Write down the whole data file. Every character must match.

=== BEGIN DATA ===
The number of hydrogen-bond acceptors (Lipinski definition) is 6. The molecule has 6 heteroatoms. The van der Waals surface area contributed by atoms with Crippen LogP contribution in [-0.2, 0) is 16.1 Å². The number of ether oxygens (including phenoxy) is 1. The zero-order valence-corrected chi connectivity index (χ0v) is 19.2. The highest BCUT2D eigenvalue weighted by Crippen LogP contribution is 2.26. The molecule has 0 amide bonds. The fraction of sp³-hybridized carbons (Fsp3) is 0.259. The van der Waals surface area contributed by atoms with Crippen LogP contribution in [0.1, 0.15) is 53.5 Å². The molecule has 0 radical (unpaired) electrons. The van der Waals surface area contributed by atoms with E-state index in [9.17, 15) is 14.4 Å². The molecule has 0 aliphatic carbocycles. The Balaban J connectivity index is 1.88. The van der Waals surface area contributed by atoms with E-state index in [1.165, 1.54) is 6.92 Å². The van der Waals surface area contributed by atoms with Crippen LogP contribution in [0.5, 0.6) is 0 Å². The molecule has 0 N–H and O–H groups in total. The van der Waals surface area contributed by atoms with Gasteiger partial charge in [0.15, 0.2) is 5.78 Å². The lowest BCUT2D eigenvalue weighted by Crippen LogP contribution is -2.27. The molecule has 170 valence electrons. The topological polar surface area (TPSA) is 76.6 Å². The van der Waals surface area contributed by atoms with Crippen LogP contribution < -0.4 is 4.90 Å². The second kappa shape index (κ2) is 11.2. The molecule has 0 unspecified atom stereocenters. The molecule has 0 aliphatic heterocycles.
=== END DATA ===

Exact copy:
The number of hydrogen-bond acceptors (Lipinski definition) is 6. The molecule has 6 heteroatoms. The van der Waals surface area contributed by atoms with Crippen LogP contribution in [-0.2, 0) is 16.1 Å². The number of ether oxygens (including phenoxy) is 1. The zero-order valence-corrected chi connectivity index (χ0v) is 19.2. The highest BCUT2D eigenvalue weighted by Crippen LogP contribution is 2.26. The molecule has 0 amide bonds. The fraction of sp³-hybridized carbons (Fsp3) is 0.259. The van der Waals surface area contributed by atoms with Crippen LogP contribution in [0.1, 0.15) is 53.5 Å². The molecule has 0 radical (unpaired) electrons. The van der Waals surface area contributed by atoms with E-state index in [9.17, 15) is 14.4 Å². The molecule has 0 aliphatic carbocycles. The Balaban J connectivity index is 1.88. The van der Waals surface area contributed by atoms with E-state index in [1.165, 1.54) is 6.92 Å². The van der Waals surface area contributed by atoms with Crippen LogP contribution in [0.5, 0.6) is 0 Å². The molecule has 0 N–H and O–H groups in total. The van der Waals surface area contributed by atoms with Gasteiger partial charge in [0.15, 0.2) is 5.78 Å². The lowest BCUT2D eigenvalue weighted by Crippen LogP contribution is -2.27. The molecule has 170 valence electrons. The topological polar surface area (TPSA) is 76.6 Å². The van der Waals surface area contributed by atoms with Crippen LogP contribution < -0.4 is 4.90 Å². The second kappa shape index (κ2) is 11.2. The molecule has 0 unspecified atom stereocenters. The molecule has 0 aliphatic heterocycles.